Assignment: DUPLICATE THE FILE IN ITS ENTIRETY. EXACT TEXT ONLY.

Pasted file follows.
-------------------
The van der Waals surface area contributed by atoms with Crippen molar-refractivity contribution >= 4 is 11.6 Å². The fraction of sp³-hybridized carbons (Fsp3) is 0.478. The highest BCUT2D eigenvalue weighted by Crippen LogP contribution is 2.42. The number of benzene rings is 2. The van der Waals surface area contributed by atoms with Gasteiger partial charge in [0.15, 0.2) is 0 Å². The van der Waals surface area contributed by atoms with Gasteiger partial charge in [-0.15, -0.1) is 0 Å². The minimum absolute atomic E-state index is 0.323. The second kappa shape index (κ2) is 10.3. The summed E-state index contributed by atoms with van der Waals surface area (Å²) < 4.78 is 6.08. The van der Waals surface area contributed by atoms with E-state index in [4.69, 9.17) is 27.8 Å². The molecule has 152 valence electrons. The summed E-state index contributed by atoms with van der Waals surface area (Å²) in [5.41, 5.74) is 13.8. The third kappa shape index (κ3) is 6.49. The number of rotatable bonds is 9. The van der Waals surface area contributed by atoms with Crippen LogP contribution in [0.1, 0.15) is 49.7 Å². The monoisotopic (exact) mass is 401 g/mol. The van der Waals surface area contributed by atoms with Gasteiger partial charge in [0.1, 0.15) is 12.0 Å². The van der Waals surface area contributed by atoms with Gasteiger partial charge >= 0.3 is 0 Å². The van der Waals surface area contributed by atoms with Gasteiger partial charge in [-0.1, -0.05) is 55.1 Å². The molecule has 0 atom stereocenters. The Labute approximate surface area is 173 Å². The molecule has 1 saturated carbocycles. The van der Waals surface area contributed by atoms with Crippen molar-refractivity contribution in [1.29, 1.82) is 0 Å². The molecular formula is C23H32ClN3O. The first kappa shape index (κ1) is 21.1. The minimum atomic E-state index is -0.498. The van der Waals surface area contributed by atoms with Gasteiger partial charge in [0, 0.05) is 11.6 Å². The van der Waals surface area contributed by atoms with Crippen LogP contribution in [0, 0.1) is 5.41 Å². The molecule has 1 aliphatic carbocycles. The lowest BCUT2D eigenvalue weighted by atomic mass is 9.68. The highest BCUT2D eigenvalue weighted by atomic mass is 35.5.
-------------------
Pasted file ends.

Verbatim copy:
The van der Waals surface area contributed by atoms with Crippen molar-refractivity contribution >= 4 is 11.6 Å². The fraction of sp³-hybridized carbons (Fsp3) is 0.478. The highest BCUT2D eigenvalue weighted by Crippen LogP contribution is 2.42. The number of benzene rings is 2. The van der Waals surface area contributed by atoms with Gasteiger partial charge in [0.15, 0.2) is 0 Å². The van der Waals surface area contributed by atoms with Gasteiger partial charge in [-0.15, -0.1) is 0 Å². The minimum absolute atomic E-state index is 0.323. The second kappa shape index (κ2) is 10.3. The summed E-state index contributed by atoms with van der Waals surface area (Å²) < 4.78 is 6.08. The van der Waals surface area contributed by atoms with E-state index in [4.69, 9.17) is 27.8 Å². The molecule has 152 valence electrons. The summed E-state index contributed by atoms with van der Waals surface area (Å²) in [5.41, 5.74) is 13.8. The third kappa shape index (κ3) is 6.49. The number of rotatable bonds is 9. The van der Waals surface area contributed by atoms with Crippen LogP contribution in [0.1, 0.15) is 49.7 Å². The monoisotopic (exact) mass is 401 g/mol. The van der Waals surface area contributed by atoms with Gasteiger partial charge in [0.1, 0.15) is 12.0 Å². The van der Waals surface area contributed by atoms with Gasteiger partial charge >= 0.3 is 0 Å². The van der Waals surface area contributed by atoms with Gasteiger partial charge in [-0.1, -0.05) is 55.1 Å². The molecule has 0 atom stereocenters. The Labute approximate surface area is 173 Å². The molecule has 1 saturated carbocycles. The van der Waals surface area contributed by atoms with Crippen molar-refractivity contribution in [1.29, 1.82) is 0 Å². The molecular formula is C23H32ClN3O. The first kappa shape index (κ1) is 21.1. The minimum atomic E-state index is -0.498. The van der Waals surface area contributed by atoms with Gasteiger partial charge in [0, 0.05) is 11.6 Å². The van der Waals surface area contributed by atoms with Crippen LogP contribution in [0, 0.1) is 5.41 Å². The molecule has 1 aliphatic carbocycles. The lowest BCUT2D eigenvalue weighted by atomic mass is 9.68. The highest BCUT2D eigenvalue weighted by atomic mass is 35.5.